Hyperplane/Decision Boundary in ML  Python and Machine Learning for Integrated Circuits   An Online Book  

Python and Machine Learning for Integrated Circuits http://www.globalsino.com/ICs/  


Chapter/Index: Introduction  A  B  C  D  E  F  G  H  I  J  K  L  M  N  O  P  Q  R  S  T  U  V  W  X  Y  Z  Appendix  
================================================================================= In machine learning, a hyperplane is a fundamental concept used in various algorithms, especially in the linear classification and regression. In SVMs, the goal is to find a hyperplane that maximizes the margin between different classes of data points. This hyperplane is sometimes referred to as the "maximum margin separator" or "optimal margin classifier" because it achieves the maximum separation between classes by having the largest possible margin. It is a geometric entity in a multidimensional space that is one dimension less than the space itself. In a twodimensional space (a plane), a hyperplane is a straight line. In a threedimensional space, it's a flat twodimensional plane, and in higher dimensions, it's a flat, (n1)dimensional subspace in an ndimensional space. The key use of hyperplanes in machine learning is to separate data points into different classes or predict numerical values based on their positions relative to the hyperplane. Here are some common applications:
In classification, a key concept is the margin, which is the perpendicular distance from a data point to the hyperplane. Support Vector Machines (SVM), for example, aim to find the hyperplane that maximizes the margin between the classes, which helps create a robust decision boundary. Hyperplanes are crucial in linear models, and they serve as the foundation for more complex algorithms and techniques used in machine learning, providing a way to generalize relationships between input features and output predictions. Figure 3855a shows linear regression plotted with hyperplane η = θ^{T} x. For Gaussian distribution, η is equal to μ. (see page3868) The Gaussian distributions are along the hyperplane.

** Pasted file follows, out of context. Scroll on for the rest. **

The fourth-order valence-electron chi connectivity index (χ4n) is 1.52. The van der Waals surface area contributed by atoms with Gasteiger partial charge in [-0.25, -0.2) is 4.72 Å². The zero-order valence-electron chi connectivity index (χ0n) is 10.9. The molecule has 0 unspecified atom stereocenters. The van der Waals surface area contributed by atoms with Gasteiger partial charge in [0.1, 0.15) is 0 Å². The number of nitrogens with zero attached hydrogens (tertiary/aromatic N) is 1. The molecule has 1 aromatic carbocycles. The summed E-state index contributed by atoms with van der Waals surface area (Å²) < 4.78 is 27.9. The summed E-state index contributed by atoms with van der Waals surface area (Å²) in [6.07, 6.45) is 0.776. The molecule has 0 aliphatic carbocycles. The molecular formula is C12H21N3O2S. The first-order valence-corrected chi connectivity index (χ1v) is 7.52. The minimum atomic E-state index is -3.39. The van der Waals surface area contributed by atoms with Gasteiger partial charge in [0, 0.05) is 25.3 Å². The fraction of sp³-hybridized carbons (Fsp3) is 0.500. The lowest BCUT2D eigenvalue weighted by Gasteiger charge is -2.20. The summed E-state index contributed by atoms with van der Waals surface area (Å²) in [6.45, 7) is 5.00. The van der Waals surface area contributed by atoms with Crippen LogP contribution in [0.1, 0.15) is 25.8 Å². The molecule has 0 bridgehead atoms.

Figure 3855a. Linear regression plotted with hyperplane θ^{T} x (Python code). Figure 3855b shows the linear learning model interaction with input and distribution. During learning process, a model learns parameters like θ through the learning process but the ditribution is not learnt. These parameters capture the relationships between input features and the target variable. the distribution of the data, which represents the underlying statistical properties of the dataset, is typically not learned explicitly in many machine learning models. Instead, the model makes certain assumptions about the distribution (e.g., assuming a normal distribution) but doesn't directly estimate the entire distribution. This separation of learning parameters and modeling the data distribution is a common practice in various machine learning algorithms. Figure 3855b. Linear learning model. The decision boundaries in Figure 3855c represent hyperplanes. In a real Softmax Regression model, these boundaries would be learned from the data.
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